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Employee Engagement Surveys: using benchmarking to compare your results with other organisations

04 Jul 2017
We’re often asked by our clients how their scores compare to other organisations that we have provided employee surveys for. We’ve been using our own ‘engagement index’ for 13 years now, so we’re sharing some of this insight and looking at some other benchmarking resources that might help you determine how you match up to other organisations.

Providing benchmark scores

As all of the surveys that we conduct for our clients are designed specifically for their own organisation, it would be impossible (and unethical!) to compare scores between surveys to determine if one organisation is ‘better’ than another. However, many organisations do want the ability to be able to rate themselves against similar organisations.  External benchmarking resources can be particularly useful when referring to results which indicate levels of employee engagement, as this has been proven to have a significant impact on employee, and in turn, organisational performance. Back in 2003, Towers Perrin (now WillisTowersWatson) identified the items that define employee engagement:

  • Emotional Items – to determine an employee’s personal satisfaction and the sense of inspiration and affirmation they get from their work and being part of an organisation
  • Rational Items – relating to the relationship between the employee and the broader organisation.

A set of questions were included in the Towers Perrin 2003 Talent Report and subsequently in their 2005 Global Workforce Study to determine employee engagement levels in line with the above items. Inspiring have drawn on this set of questions to create our own ‘engagement index’ and have used these when designing employee engagement surveys for many of our clients, ever since we began providing employee surveys 13 years ago.

Of course, the headings and questions have changed somewhat in more recent Global Workforce Studies (find out more about the 2016 study on the WillisTowersWatson website), however for Inspiring, using our original set of questions as a constant has allowed us to monitor ‘engagement index’ scores over the past 13 years and provide a benchmark for our clients to measure their own results against.

In the majority of our surveys, we use uniform distribution to calculate a percentage figure that reflects the positivity score of each question. From within our engagement index, here are the questions that have resulted in the highest and lowest average scores (as of 30th June 2017) for surveys undertaken since January 2014:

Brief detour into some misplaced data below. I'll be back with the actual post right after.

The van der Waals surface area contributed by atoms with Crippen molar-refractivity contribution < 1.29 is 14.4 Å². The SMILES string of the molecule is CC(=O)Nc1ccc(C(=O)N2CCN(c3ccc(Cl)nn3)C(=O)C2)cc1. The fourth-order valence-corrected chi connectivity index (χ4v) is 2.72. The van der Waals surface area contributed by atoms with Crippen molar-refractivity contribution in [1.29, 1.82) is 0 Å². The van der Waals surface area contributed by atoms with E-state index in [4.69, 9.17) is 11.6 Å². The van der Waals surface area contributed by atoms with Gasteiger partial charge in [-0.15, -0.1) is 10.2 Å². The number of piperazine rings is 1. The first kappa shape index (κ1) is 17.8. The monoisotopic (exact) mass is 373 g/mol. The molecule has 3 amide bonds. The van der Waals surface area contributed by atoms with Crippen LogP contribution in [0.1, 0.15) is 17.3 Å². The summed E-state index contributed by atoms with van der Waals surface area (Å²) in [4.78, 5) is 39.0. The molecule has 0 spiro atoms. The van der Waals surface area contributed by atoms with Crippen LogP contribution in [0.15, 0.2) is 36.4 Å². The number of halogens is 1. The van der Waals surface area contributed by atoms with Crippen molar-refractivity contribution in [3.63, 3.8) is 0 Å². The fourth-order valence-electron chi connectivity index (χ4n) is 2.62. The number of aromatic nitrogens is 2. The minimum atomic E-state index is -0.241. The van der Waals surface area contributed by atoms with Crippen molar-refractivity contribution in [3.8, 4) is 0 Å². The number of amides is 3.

• I care about the future of XYZ: 84%
  • I would recommend XYZ as a great place to work: 71%

These scores, along with those from our other engagement index questions, provide a useful reference to help organisations put their own results into context, as well as give an indication of what can be achieved by having an effective employee engagement strategy. For those organisations who have undertaken repeat surveys with us, it’s usual for their scores to improve year on year across the engagement index, especially when they have developed and implemented an action plan following their survey feedback. Our engagement index average scores are of course changing all the time as we conduct more surveys in which these questions are included – in fact, over the past 12 months the average overall engagement index score has increased by 0.5%.

Identifying the reasons for high or low survey scores

Having conducted hundreds of surveys over the years, we’ve had the benefit of gaining insight into the trends which affect employee engagement levels within organisations. Here are some of the factors that we’ve found to have had the greatest effect on employee engagement scores:

Higher levels of employee engagement

  • Being people-focused
  • Good communications
  • Opportunities for training, learning and personal development
  • Strong leadership
  • Culture of trust and empowerment.
  • Good work-life balance

Lower levels of employee engagement

  • Lack of communication
  • Organisational Change
  • Workload / staff shortages
  • Poor leadership and direction
  • Lack of respect or concern for non-managerial staff

The effect of pay on employee engagement

Although pay and benefits do not feature in our engagement index questions, perhaps unsurprisingly, research conducted by other organisations suggests that this is a major factor in employee engagement. In the XpertHR Employee Engagement Survey 2015, Pay ranked highest as the most substantial influence on employee engagement, cited by 37.1% of respondents. In addition, an HBR study, published in Human Resource Management Journal earlier this year, showed that performance-related pay was positively associated with job satisfaction, organisational commitment, and trust in management.

Useful Resources

Benchmarking is often confusing, as there are so many surveys and reports out there to consider. If you’re looking for some free resources to help benchmark your organisation externally here are three places which might provide some useful statistics:

The CIPD’s Spring Outlook provides findings from their latest survey and it’s free to download.

The Global Workforce Study conducted by WillisTowersWatson mentioned earlier in our blog is also an interesting read for anyone concerned with employee engagement.

XpertHR offers a free HR benchmark tool to help you find out how your organisation compares on key HR and employment benchmarks.

Team up with Inspiring…

Find out more about our employee surveys on our website. If you are considering undertaking an employee engagement survey and would like more information about our services or would like to chat to one of our team about benchmarking, get in touch on 0800 612 3098 or email us at info@inspiring.uk.com.